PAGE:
At the end of the 3 weeks of feeding trial, WG of fish fed at 0.7 and 0.9 (satiation)% BW/day were significantly higher than those of fish fed at 0 (unfed), 0.3 and 0.5% BW/day in experiment 9 (Table 11). Weight gain of the unfed fish was negative and significantly lower than those of fish fed the experimental diet at all feeding rates. There were no significant differences in WG among fish fed at 0.3 and 0.5% BW/day and among those fed at 0.7% BW/day and satiation. There were no significant differences in FE of fish in all treatments. The optimum feeding rate in 384 g sub-adult olive flounder,
In experiment 10 (Table 12), WG of fish fed at 0.8 (satiation)% BW/day was significantly higher than those of fish fed at 0 (unfed) and 0.2% BW/day. There were no significant differences in WG among fish fed at 0.2, 0.4 and 0.6% BW/day and among those fed at 0.4, 0.6 and 0.8% BW/day. Weight gain of the unfed fish was negative and significantly lower than those of fish fed the experimental diet at all feeding rates. There were no significant differences in FE of fish in all treatments. Broken line analysis of WG indicated the optimum feeding rate in 525 g sub-adult olive flounder,
In the above series of feeding trials we determined the optimum feeding rates at various growth stages of olive flounder at the optimum rearing temperatures using commercial feed. Representative sizes of fish were selected to cover the various growth stages, including the juvenile, growing and subadult stages. Proximate composition of the commercial feed used for the feeding trials was similar to the one used in a similar study by Iwata et al. (1994) in this species. Water temperatures of 20 ± 1°C for the juvenile stages and 22 ± 2°C for the growing and sub-adult stages were within the range of 20 and 25℃ suggested by Iwata et al. (1994) as the optimum temperature for the growth of olive flounder.
Feeding rate affected growth performance in all the feeding trials. Similar to previous findings in other species (De Silva et al., 1986; Hung and Lutes, 1987; Xiao-Jun and Ruyung, 1992; Adebayo et al., 2000; Ng et al., 2000; Mihelakakis et al., 2002), weight gain of olive flounder improved with feeding rate in all the feeding trials in this series. Continuous increase in weight gain with feeding rate has been recorded in blackspot seabream,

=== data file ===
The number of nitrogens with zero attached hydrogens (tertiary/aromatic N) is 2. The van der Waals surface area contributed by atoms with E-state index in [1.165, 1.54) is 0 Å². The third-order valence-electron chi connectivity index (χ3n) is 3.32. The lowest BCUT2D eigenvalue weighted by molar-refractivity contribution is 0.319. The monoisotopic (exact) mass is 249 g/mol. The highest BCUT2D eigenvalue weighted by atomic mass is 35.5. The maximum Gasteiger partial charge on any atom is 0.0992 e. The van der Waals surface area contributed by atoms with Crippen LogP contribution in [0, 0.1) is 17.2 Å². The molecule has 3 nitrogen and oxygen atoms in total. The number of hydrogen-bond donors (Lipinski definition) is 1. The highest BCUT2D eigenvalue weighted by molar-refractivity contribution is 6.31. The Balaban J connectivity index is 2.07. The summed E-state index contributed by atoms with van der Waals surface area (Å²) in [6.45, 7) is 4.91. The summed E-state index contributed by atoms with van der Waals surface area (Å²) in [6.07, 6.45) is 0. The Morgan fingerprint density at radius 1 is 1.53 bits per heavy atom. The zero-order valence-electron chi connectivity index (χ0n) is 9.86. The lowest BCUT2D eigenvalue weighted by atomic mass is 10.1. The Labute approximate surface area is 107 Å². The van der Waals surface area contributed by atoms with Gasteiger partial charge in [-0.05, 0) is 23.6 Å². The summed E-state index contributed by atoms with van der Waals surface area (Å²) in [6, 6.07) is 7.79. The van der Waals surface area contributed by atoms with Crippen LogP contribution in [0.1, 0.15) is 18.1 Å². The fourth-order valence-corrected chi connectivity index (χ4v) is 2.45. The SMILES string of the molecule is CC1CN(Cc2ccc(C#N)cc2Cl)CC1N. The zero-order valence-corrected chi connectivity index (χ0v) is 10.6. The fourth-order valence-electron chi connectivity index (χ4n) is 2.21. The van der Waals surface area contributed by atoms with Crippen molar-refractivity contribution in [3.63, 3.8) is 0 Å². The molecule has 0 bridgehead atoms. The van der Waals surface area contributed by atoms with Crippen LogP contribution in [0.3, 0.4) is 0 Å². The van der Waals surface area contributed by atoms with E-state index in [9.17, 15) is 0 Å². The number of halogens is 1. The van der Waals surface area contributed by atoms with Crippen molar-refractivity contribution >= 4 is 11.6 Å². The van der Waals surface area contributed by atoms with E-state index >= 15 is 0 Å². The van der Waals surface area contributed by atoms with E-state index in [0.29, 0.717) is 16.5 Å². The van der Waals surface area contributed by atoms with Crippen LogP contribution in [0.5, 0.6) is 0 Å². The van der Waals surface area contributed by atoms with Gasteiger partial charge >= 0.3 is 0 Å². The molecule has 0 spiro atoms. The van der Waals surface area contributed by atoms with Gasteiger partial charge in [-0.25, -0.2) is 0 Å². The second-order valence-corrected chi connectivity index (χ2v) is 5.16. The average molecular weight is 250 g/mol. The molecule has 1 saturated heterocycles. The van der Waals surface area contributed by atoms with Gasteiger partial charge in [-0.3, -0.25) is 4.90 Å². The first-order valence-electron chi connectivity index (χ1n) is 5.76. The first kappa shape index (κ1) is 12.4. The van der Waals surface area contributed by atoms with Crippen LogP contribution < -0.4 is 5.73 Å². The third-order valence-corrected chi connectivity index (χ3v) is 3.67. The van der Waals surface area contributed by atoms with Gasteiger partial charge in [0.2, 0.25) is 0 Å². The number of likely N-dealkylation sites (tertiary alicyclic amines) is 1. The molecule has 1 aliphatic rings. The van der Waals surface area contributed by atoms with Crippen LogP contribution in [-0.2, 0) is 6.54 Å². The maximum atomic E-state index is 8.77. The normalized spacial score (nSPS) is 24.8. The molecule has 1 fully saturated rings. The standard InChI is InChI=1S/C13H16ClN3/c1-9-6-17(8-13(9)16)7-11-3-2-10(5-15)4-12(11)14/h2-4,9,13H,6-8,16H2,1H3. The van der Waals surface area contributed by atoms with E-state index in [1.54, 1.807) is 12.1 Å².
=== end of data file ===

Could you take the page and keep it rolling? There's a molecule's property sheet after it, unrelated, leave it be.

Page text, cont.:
Feed utilization on the other hand leveled out or peaked and dropped after a certain feeding rate in almost all the feeding trials. This could be seen from the peak in feed efficiency for fish fed at 4.25% BW/day and the drop after the peak in this parameter in the 5 g fish. Maximum feed efficiency has been reported to be achieved at feeding rates below that required for maximum growth (Andrews, 1979; Brett and Groves, 1979). At low feeding rates, fish tend to optimize their digestion to extract nutrients more efficiently (Zoccarato et al., 1994; Van Ham et al., 2003). This implies an inverse relationship between feeding rate and feed efficiency after a peak. The peak in feed efficiency in the present study could be explained on the basis of greater weight gain than the incremental feed intake at feeding rates below the peak value. But beyond the peak fish could not efficiently utilize the additional food, leading to the drop in feed efficiency.
Comparing the optimum feeding rates in the different growth stages, it could be seen that the optimum feeding rates decreased with fish size (Fig. 11 and Table 13). This observation agrees with results in previous studies in various species (Page and Andrews, 1973; Skalli et al., 2004; Hatlen et al., 2005; Sweilum et al., 2005). The optimum feeding rate for 30 g white sturgeon,
The optimum feeding rates of >5.17 but <5.52, >4.44 but <4.64, and >3.47 but <3.50% BW/day obtained in 5, 9 and 20 g juvenile olive flounder, respectively in these feeding trials are higher than the 2.6% BW/day in 3-18 g fish in a previous study in this species (Kim et al., 2007). It is hard to explain the higher feeding rates in the current trials compared to the value in the earlier study, but by physical observation, fish were underfed at our first two feeding rates of 3 and 4% BW/day for 5 g and of 2 and 3% BW/day for 9 g fish, suggesting that the optimum feeding rates for these two sizes could be higher than the values reported by Kim et al. (2007). The optimum feeding rates of >0.85 but <1.0 % BW/day for 317 growing olive flounder as well as >0.69 but <0.7 and >0.55 but <0.8% BW/day for 384 g and 525 g sub-adult fish, respectively are lower than 1.5-2.0% BW/day for 250-500 g white sturgeon,
In conclusion, based on ANOVA and broken line analysis of WG the optimum feeding rates in 5, 9, 20, 30, 40 and 50 g juvenile olive flounder,